In Pennsylvania the party organized 50,000 handwritten ballots to be distributed statewide with handbills featuring the names of Democratic-Republican candidates so voters would vote Republican. In what was considered a split state 14 of the 15 electors chose Jefferson over Adams.3
Although efforts in New York failed, Aaron Burr ran a well-campaigned electioneering operation which laid the groundwork to flip the New York Senate which aided Jefferson in election of 1800.3
Only Election With Different Parties as President and Vice-President
Perhaps the greatest significance of the election of 1796 was how the result led to the only election in history where the President and Vice President came from different parties.
In that era, there was no differentiation between President and Vice Presidential votes. Each state elector received two votes, and the top two receiving votes became President and Vice President respectively.
While Adams (71) and Jefferson (68) finished close in total votes, their running mates, Federalist Thomas Pinckney (59) and Democratic-Republican Aaron Burr (30) finished third and fourth.
Due to the disorganized nature of the nascent political parties, the Federalists won the presidency, but failed to properly coordinate their electors’ second votes to give Pinckney enough votes to become Vice President.
The Federalists’ lack of coordination can partly be explained by infighting within their ranks. Leader of the so-called “High-Federalists” Alexander Hamilton disliked Adams and believed Thomas Pinckney to have a better chance to become President.
Some historians believe that Hamilton schemed with southern Federalists to have Pinckney total more votes and deny Adams the presidency. In fact, this is exactly what Adams believed, and he thus coordinated with his strong New England supporters to have them vote for candidates other than Pinckney with their second votes.4
Despite the claims, it is possible that Hamilton’s motives were not nearly as nefarious. Adams was not very popular outside of his New England base, while Pinckney hailed from South Carolina and was generally seen as a “compromise candidate” by Democratic-Republicans given his moderate views.4
Even Thomas Jefferson and James Madison did not have objections to a potential Pinckney presidency. Hamilton thus wanted to ensure a Federalist victory and threw his support behind Pinckney.
Regardless of motives, had the 18 New England electors who threw their second votes to Federalist candidates other than Pinckney voted for him instead, Pinckney would have beaten both Adams and Jefferson for the Presidency.4
Even with a President and Vice President from different parties, the parties became even more divisive leading to irreconcilable differences.
Foreign Interference in the Election Process
A key aspect of the election of 1796 was how it was the first election in US history to feature direct, blatant foreign interference in the election process. The key player in the affair was the official French foreign minister to the United States, Pierre-Auguste Adet.
Adet’s mission as minister to the US beginning in 1795 was first to help influence leaders to not sign the controversial Jay Treaty. The French saw the Jay Treaty as disastrous towards their goals and did everything in their power to prevent its passage.
Adet obtained and leaked the contents of the Jay Treaty to the public to provoke outrage and also organized public demonstrations against the treaty. When he failed in his task, Adet moved to organize demonstrations against Washington himself, believing it was in France’s best interests for francophile Thomas Jefferson to become President.5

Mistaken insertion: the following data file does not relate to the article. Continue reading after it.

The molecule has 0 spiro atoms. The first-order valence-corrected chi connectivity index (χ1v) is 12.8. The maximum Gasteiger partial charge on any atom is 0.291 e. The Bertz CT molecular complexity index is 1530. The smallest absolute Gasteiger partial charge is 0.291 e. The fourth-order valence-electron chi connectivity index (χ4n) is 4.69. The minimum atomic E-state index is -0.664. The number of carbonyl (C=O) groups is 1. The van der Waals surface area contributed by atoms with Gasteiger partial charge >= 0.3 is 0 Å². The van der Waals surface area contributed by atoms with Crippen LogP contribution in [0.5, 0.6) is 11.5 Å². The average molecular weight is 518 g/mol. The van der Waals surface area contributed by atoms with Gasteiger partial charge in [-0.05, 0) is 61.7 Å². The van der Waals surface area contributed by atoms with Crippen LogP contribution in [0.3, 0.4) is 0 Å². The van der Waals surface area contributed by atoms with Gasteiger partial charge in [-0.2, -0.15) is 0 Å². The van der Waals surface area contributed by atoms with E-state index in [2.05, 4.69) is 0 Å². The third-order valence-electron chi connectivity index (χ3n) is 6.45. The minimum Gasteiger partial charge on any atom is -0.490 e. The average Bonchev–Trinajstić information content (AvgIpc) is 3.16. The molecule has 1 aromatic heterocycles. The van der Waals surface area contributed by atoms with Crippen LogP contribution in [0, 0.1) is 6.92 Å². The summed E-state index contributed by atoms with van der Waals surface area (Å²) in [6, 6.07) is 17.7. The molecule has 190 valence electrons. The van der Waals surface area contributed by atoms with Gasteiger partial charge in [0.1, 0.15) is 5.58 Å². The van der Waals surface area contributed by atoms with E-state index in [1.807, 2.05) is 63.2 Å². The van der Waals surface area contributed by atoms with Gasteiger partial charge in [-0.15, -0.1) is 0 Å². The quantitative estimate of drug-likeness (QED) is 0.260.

Coordinating with other prominent Democratic-Republican leaders, Adet targeted Pennsylvania to help swing the election to Jefferson. Just one week before Pennsylvania electors were due to meet, Adet published a series of letters in Benjamin Franklin Bache’s Aurora, suggesting that war between the United States and France was inevitable should Jefferson lose the presidency.5
The blatant interference in the election process from a foreign agent likely helped swing Pennsylvania’s voters to Democratic-Republicans. In what was considered a 50/50 swing state with an election decided by popular vote, Pennsylvania’s electors cast 14 of their 15 votes for Jefferson.
Though Adet’s interference may have helped in Pennsylvania, it may have lost him key votes in other states like Maryland whose electors went 7-4 in favor of Adams. France’s interference in the election was the exact warning that Washington had just given in his Farewell Address, and it did not sit well with many Americans.5
As in the modern day, citizens were concerned that Jefferson would be a mere puppet of France, given its desperate attempts to have him elected. This instance was just the first of many attempts by foreign powers to influence elections in the United States.
To recap, the historical significance election of 1796 lies in how it was the:
- First peaceful transition of power
- First election featuring political parties
- Only election with different parties as President and Vice-President
- Featured foreign interference in the election process
With Adams’ victory came a rocky term as President that featured great foreign and domestic issues. The scandalous XYZ Affair led to a surge in anti-French sentiment, though Federalists may have misinterpreted the support as their fortunes changed following their passage of the Alien and Sedition Acts.
Jefferson and his followers pounced on the opportunity, coordinating the Virginia and Kentucky Resolutions to use as a party platform in advance of the critical election of 1800.
Democratic-Republicans rode the wave to victory in 1800 and would never again lose the presidency to the Federalists.
To learn more about US history, check out this timeline of the history of the United States.
1) Tagg, James D. “Benjamin Franklin Bache’s Attack on George Washington.” The Pennsylvania Magazine of History and Biography, vol. 100, no. 2, 1976, pp. 191–230. JSTOR, http://www.jstor.org/stable/20091053.
2) Heidenreich, Donald E. “Conspiracy Politics in the Election of 1796.” New York History, vol. 92, no. 3, 2011, pp. 151–65. JSTOR, http://www.jstor.org/stable/23185122.
3) Ross, Robert E. “Federalism and the Electoral College: The Development of the General Ticket Method for Selecting Presidential Electors.” Publius, vol. 46, no. 2, 2016, pp. 147–69. JSTOR, http://www.jstor.org/stable/24734657.
4) Scherr, Arthur. “The Significance of Thomas Pinckney’s Candidacy in the Election of 1796.” The South Carolina Historical Magazine, vol. 76, no. 2, 1975, pp. 51–59. JSTOR, http://www.jstor.org/stable/27567304.
5) Conlin, Michael F. “The American Mission of Citizen Pierre-Auguste Adet: Revolutionary Chemistry and Diplomacy in the Early Republic.” The Pennsylvania Magazine of History and Biography, vol. 124, no. 4, 2000, pp. 489–520. JSTOR, http://www.jstor.org/stable/20093399.